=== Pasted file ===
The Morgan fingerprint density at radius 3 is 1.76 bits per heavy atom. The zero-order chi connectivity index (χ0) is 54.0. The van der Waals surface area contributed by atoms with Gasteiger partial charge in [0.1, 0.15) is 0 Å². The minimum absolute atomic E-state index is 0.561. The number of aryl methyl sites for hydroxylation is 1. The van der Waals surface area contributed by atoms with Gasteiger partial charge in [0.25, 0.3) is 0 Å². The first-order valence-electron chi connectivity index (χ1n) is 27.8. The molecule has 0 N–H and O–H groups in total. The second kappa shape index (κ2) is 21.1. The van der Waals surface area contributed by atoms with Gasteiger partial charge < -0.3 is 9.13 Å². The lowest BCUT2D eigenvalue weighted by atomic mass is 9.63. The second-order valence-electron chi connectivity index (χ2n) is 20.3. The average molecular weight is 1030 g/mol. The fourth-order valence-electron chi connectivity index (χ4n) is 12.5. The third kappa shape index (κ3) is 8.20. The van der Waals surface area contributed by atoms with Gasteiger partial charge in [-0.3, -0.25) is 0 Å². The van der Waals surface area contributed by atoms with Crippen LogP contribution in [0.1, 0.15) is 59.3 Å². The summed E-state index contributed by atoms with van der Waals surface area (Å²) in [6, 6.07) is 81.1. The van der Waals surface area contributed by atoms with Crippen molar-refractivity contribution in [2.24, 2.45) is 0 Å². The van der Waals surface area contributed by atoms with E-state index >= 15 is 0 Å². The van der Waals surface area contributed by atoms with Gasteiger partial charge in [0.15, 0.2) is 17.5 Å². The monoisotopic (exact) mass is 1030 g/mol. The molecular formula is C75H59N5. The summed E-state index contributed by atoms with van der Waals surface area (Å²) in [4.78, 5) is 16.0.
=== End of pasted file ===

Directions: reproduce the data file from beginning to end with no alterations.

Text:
The Morgan fingerprint density at radius 3 is 1.76 bits per heavy atom. The zero-order chi connectivity index (χ0) is 54.0. The van der Waals surface area contributed by atoms with Gasteiger partial charge in [0.1, 0.15) is 0 Å². The minimum absolute atomic E-state index is 0.561. The number of aryl methyl sites for hydroxylation is 1. The van der Waals surface area contributed by atoms with Gasteiger partial charge in [0.25, 0.3) is 0 Å². The first-order valence-electron chi connectivity index (χ1n) is 27.8. The molecule has 0 N–H and O–H groups in total. The second kappa shape index (κ2) is 21.1. The van der Waals surface area contributed by atoms with Gasteiger partial charge < -0.3 is 9.13 Å². The lowest BCUT2D eigenvalue weighted by atomic mass is 9.63. The second-order valence-electron chi connectivity index (χ2n) is 20.3. The average molecular weight is 1030 g/mol. The fourth-order valence-electron chi connectivity index (χ4n) is 12.5. The third kappa shape index (κ3) is 8.20. The van der Waals surface area contributed by atoms with Gasteiger partial charge in [-0.3, -0.25) is 0 Å². The van der Waals surface area contributed by atoms with Crippen LogP contribution in [0.1, 0.15) is 59.3 Å². The summed E-state index contributed by atoms with van der Waals surface area (Å²) in [6, 6.07) is 81.1. The van der Waals surface area contributed by atoms with Crippen molar-refractivity contribution in [2.24, 2.45) is 0 Å². The van der Waals surface area contributed by atoms with E-state index >= 15 is 0 Å². The van der Waals surface area contributed by atoms with Gasteiger partial charge in [0.15, 0.2) is 17.5 Å². The monoisotopic (exact) mass is 1030 g/mol. The molecular formula is C75H59N5. The summed E-state index contributed by atoms with van der Waals surface area (Å²) in [4.78, 5) is 16.0.